This special issue of the Australian Journal of Biography and History focuses on political biography. The 10 peer-reviewed articles and review essays collectively demonstrate that political biography is growing beyond just ‘one damned life after another’, and that there are new and productive paths open for practitioners, readers and critics of this genre. They offer a critical snapshot of the diverse approaches and attitudes to political biography in contemporary Australia. Forty years after her first critical examination of the state of political biography in Australia, Kate White makes a bold call for academics to ‘rethink their approach’ by considering novel strategies to ‘move beyond the narrative form’. Blair Williams demonstrates that although increasing numbers of women are writing and practising political biography, there remain few good examples of feminist political biography; more can be done to develop a framework for feminist political biography in Australia. Joshua Black examines the political memoir and diary genres in the broader context of the rise of life writing in the twentieth century, adopting former minister Neal Blewett’s A Cabinet Diary (1999) as a case study. In a sweeping examination of prime ministerial portraiture, Sarah Engledow reconsiders the visual performance of leadership for posterity and, ultimately, questions the biographical utility of such performances. Daniel Oakman delineates the links that politics has to mainstream Australian life via that great staple of popular culture, sport. Chris Wallace in her account of a quietly controversial and eventually abandoned biography of Robert Menzies early in his second prime ministership demonstrates that life stories are powerful but risky commodities in the fast-changing political domain. Similarly, in a methodological reflection on his award-winning biography Tiberius with a Telephone, Patrick Mullins critically explores the concerted attempts of the former prime minister to control and manipulate the public and archival record of his life. Robert Tickner, the only contributor who was also an elected political practitioner, uses his very personal article to call on others to write political and policy memoirs as a ‘public good’ that helps to encourage the ‘noble enterprise’ of participation in public life. In his analysis of backbencher memoirs, Stephen Wilks calls for more of the foot soldiers of politics—backbenchers, humble and otherwise—to write memoirs as an insight into the working lives of the typical politician, and to explore what wider significance they have as political players. And Tim Rowse and Murray Goot indicate in a powerful review essay that critically examines Warren Mundine’s political memoir In Black + White, political life narratives are implicated in the difficult postcolonial politics of race, representation and recognition.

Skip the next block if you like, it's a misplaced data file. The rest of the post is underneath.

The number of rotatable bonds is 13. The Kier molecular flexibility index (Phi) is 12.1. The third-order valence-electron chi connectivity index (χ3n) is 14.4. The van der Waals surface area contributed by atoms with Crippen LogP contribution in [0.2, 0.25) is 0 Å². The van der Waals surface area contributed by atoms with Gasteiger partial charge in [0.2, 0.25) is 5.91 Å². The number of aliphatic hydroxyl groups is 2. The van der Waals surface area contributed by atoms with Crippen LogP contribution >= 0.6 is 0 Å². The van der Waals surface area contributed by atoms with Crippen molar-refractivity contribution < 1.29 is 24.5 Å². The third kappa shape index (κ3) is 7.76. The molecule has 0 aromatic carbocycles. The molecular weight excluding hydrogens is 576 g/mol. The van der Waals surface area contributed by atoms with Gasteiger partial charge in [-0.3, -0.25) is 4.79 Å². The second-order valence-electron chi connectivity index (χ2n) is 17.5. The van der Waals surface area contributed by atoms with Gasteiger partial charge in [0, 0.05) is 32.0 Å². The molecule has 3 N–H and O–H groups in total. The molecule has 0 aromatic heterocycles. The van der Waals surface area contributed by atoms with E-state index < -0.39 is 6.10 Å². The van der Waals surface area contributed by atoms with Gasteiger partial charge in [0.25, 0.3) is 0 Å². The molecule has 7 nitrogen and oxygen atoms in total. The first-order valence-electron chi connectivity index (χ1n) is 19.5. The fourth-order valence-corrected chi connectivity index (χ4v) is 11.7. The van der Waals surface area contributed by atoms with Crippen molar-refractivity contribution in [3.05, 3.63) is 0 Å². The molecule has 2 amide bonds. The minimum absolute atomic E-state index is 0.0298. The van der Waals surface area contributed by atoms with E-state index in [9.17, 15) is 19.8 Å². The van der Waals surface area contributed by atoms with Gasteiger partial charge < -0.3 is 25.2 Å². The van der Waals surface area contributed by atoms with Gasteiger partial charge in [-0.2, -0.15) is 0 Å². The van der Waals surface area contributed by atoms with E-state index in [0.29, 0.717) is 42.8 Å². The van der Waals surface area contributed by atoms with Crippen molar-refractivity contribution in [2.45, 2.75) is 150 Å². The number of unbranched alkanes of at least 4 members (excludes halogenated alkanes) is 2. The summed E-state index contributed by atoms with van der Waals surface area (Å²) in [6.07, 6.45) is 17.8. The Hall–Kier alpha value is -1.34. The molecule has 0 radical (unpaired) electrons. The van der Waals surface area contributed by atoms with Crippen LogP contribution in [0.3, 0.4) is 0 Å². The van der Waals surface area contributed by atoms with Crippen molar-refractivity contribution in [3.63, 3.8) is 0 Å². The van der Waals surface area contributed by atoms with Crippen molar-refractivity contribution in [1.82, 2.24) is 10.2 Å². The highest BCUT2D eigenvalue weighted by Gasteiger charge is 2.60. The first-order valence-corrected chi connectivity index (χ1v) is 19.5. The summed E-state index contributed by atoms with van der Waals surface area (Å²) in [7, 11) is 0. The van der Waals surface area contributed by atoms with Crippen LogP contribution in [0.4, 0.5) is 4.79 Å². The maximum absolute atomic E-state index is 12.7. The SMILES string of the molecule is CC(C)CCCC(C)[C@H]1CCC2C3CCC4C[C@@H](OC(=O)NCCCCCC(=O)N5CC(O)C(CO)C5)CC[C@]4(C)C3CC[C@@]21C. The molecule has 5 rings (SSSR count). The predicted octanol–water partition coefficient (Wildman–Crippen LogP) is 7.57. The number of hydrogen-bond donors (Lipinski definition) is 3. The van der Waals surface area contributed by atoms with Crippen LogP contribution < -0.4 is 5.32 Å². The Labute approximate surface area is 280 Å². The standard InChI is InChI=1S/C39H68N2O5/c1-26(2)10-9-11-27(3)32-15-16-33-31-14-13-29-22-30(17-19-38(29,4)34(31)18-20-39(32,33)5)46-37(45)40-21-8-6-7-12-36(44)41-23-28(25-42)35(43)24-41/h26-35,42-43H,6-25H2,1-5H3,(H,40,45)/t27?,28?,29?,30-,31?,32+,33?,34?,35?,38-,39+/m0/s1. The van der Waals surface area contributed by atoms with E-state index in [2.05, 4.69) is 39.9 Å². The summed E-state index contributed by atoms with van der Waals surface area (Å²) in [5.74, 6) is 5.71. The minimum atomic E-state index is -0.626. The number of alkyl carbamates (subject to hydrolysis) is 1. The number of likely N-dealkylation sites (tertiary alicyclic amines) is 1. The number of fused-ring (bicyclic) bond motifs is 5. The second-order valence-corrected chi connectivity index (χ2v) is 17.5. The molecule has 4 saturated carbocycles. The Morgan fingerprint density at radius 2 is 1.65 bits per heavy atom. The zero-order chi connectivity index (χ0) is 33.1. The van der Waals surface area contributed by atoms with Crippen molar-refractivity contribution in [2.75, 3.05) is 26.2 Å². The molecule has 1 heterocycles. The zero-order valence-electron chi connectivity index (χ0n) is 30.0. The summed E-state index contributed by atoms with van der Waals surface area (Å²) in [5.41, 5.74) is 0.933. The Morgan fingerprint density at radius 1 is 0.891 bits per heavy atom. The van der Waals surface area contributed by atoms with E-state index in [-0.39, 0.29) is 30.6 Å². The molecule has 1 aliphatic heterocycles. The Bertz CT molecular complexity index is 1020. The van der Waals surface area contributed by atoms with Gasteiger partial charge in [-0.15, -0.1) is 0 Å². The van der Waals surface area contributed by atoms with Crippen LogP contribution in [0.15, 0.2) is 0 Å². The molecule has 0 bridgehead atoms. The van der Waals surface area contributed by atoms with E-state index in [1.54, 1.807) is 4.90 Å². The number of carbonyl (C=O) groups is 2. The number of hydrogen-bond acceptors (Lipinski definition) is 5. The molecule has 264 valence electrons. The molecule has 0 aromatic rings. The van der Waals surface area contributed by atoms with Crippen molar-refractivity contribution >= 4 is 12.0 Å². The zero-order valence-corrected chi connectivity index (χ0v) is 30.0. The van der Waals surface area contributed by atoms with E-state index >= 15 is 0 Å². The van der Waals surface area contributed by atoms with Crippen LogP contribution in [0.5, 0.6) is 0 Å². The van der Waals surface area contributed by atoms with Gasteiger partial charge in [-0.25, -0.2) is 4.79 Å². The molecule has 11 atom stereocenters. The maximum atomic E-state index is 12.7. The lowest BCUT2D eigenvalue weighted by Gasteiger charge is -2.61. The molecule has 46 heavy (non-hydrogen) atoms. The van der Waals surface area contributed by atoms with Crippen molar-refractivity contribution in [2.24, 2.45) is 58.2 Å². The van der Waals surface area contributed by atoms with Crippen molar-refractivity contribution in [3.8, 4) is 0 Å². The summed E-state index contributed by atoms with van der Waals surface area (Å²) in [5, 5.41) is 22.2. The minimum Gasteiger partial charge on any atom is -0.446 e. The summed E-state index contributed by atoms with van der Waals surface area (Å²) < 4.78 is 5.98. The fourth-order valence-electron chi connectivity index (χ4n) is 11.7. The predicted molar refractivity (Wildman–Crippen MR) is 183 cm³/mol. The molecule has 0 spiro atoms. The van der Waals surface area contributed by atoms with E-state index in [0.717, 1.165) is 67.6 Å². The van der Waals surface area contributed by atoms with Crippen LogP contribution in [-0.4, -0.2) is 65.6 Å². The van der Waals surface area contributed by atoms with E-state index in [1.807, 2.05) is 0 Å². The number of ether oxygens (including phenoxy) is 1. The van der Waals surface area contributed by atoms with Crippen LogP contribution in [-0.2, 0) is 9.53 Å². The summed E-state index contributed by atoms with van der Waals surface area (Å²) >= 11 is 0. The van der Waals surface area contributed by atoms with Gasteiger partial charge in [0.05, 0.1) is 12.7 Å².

The Absent Presence of the State in Large-Scale Resource Extraction Projects »